Under the Soviet regime the ancient religious ideals of Orthodox Russia were shunned and replaced by official atheism. The Communist Party and its leaders supplanted God as the focal point of Soviet life. Socialist Realism became synonymous with the state. Most importantly, it portrayed the Soviet Union’s future as being filled with an unequalled prosperity that would forever shame capitalism and its proponents. Socialist Realism portrayed life only as the Bolsheviks wanted it seen, and in many ways created an idealistic world of fantasy that overlooked massive failures, such as the death and suffering that continued in labour camps throughout the country. The rise of Socialist Realism was rapid and dramatic and would heavily influence artistic life in the Soviet Union through till the 1980s.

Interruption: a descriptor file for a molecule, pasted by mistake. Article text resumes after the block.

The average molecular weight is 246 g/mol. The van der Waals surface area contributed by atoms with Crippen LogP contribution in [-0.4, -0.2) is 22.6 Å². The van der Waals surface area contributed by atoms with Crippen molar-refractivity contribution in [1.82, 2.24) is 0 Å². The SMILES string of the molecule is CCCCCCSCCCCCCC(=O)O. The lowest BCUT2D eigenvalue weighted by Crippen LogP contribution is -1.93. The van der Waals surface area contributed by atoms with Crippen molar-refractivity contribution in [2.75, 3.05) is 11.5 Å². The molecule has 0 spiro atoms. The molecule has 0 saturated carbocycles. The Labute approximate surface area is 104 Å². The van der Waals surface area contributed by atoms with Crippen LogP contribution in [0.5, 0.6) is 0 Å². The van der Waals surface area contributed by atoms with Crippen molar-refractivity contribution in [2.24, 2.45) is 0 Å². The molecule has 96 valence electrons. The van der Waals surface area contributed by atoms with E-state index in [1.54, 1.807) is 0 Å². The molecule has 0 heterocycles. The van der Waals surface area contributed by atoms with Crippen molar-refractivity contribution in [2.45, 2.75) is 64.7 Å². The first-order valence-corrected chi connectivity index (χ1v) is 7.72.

Alexander Aleksandrovich Deineka was born in Kursk on May, 8th, 1899, into a railway family. He educated the prime art formation in Kharkov Art College (1915-1917). His youth ( as his many contemporaries), was devoted to revolution events. In 1918 he worked as the photographer in Criminal Investigation Department, managed section of the Art of Regional Educational Department, designed campaign trains, and became involved in the defence of Kursk. In 1919-1920 Deineka was in the army where he managed an art studio in Kursk Political Department and “Windows of ROSTA” in the same town. From the army he was sent on official trips to study in Moscow, at VHUTEMAS, in the polygraphic department where his teachers were V.A. Favorsky and I.I. Nivinsky (1920-1925). His communication with V.A.Favorskiy and meetings with V.V. Maiyakovsky had great importance in his creative formation and forming of disposition during all his years of studies. His creative character was represented in his works on the first exhibition in 1924? Where he participated in the “Group of three” (together A.D. Goncharov and J.I. Pimenov), and on the First Discussion Exhibition of Union Active Revolutionary Art. In 1925 Deineka was one of the founders of Stander’s Society (OST). Then the first Sovetic original monumental historic-revolutionary picture «Defense of Petrograd» (1928) was made by him.